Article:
THE FACTS: This fabricated quote originated in a satirical article. There is no evidence Harris ever said this, but social media users periodically share posts claiming she did. “And once Trump’s gone and we have regained our rightful place in the White House, look out if you supported him and endorsed his actions, because we’ll be coming for you next,” says text written over a photo of Harris. “You will feel the vengeance of a nation. No stone will be left unturned as we seek you out in every corner of this great nation. For it is you who have betrayed us.” One post, which was viewed more than 105,000 times in 24 hours on Facebook, attributes the quote to Harris on June 18. “Yes, she really said this,” it adds for emphasis. But the quote first appeared online far before June 2020. It was included in a satirical Bustatroll.org article in August 2019. Though Harris has been vocal in her criticism of Trump, an online search for the words in the post returned no evidence she had ever said them. Chris Harris, the senator’s communications director, also confirmed the quote is not real.

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CLAIM: Harris was Alameda County district attorney when 22-year-old Oscar Grant was fatally shot by police on an Oakland, California, train platform.

THE FACTS: The Associated Press reported at the time of the 2009 shooting that the Alameda County district attorney was Tom Orloff, not Harris. But posts on Facebook and Twitter falsely suggest Harris was overseeing prosecutions in Alameda County when Grant, a 22-year-old black man, was fatally shot by a white Bay Area Rapid Transit officer on a train platform on New Year’s Day in 2009. Grant and other train passengers were taken off the train after police received reports of fighting as passengers were heading home from New Year’s Eve celebrations. The AP reported in 2009 that Orloff’s office investigated the incident and filed a murder charge against the officer, Johannes Mehserle. Nancy O’Malley was appointed to serve as district attorney following Orloff’s retirement. During her time as district attorney, she oversaw Mehserle’s murder trial and later his conviction for involuntary manslaughter. According to the State of California Department of Justice website, Harris worked in the Alameda County District Attorney’s office from 1990 to 1998, more than a decade before Grant’s fatal shooting. She joined the office after graduating from University of California, Hastings College of the Law and prosecuted child sexual assault cases. She served as deputy district attorney in Alameda County before leaving to work in the San Francisco District Attorney’s Office. Harris served as attorney general of California from 2011 to 2017. Grant’s death, which sparked massive protests, was one of the first police shootings captured on video by bystanders.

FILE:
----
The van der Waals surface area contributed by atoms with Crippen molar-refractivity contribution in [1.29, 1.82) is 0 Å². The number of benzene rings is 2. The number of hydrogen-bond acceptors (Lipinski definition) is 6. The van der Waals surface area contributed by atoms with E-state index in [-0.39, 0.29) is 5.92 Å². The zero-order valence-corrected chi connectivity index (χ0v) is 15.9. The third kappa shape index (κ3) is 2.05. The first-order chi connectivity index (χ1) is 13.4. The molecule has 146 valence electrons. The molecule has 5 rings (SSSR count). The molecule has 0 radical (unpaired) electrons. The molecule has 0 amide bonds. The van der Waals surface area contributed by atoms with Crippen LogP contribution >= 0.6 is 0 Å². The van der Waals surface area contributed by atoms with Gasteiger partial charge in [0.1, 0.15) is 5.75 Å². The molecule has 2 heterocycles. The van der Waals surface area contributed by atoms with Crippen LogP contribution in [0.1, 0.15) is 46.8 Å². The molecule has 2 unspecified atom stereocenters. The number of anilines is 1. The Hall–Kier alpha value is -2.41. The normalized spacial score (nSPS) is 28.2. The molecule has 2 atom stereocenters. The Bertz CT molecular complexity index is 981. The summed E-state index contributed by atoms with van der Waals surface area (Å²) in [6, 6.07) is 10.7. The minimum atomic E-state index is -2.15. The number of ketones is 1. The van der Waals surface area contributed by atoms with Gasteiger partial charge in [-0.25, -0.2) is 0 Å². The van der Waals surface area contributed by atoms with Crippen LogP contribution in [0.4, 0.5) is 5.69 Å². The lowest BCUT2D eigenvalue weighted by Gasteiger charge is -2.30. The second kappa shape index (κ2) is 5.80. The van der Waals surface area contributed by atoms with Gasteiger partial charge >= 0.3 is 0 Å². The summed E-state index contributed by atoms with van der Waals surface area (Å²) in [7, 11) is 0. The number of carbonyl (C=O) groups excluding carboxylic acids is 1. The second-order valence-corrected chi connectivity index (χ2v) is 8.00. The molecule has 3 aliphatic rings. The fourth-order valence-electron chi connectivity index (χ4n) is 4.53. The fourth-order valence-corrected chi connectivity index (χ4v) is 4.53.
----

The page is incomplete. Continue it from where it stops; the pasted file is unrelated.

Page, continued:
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CLAIM: CNN confirmed Biden plans to “step aside” after winning the 2020 election, making Harris president.

THE FACTS: CNN made no such confirmation. There is no evidence of any plan for Biden to step down during his presidency. A column published Wednesday by CNN editor-at-large Chris Cillizza is being spun into a false narrative that Biden chose Harris as his running mate not for her vice presidential qualifications, but so he could step down immediately upon becoming president. “BOMBSHELL!” read a headline by the Infowars host and conspiracy theorist Alex Jones. “CNN CONFIRMS BIDEN PLANNING TO ‘STEP ASIDE’ AFTER ELECTION, INSTALLING HARRIS.” A screenshot of the article circulating on Instagram was viewed nearly 15,000 times, and several other right-wing sites published unsubstantiated claims about a grand plan to install Harris as president as soon as January 2021. Cillizza’s column suggested several reasons why Biden may have chosen Harris as his vice presidential nominee, from her experience in government to her ability to tap into the needs of a younger generation. It used the words “step aside” while referring to Biden and Harris, but in a different context. “What Biden did is make the pick that maximized his chances of continuing to make the race a straight referendum on Trump while also selecting someone, in Harris, whose resume suggests will be ready to step in if and when Biden decides to step aside,” Cillizza wrote. In the column, Cillizza pointed out Harris’s experience running for president, serving as a senator, and holding the seat of California attorney general as potential reasons Biden may have chosen her. He did not confirm or suggest there is any plan for Biden to relinquish his seat if elected. As Biden’s vice presidential nominee, Harris would be next in the line of succession to serve as president if Biden won and one day became unable to serve. Cillizza did not respond to a request for comment.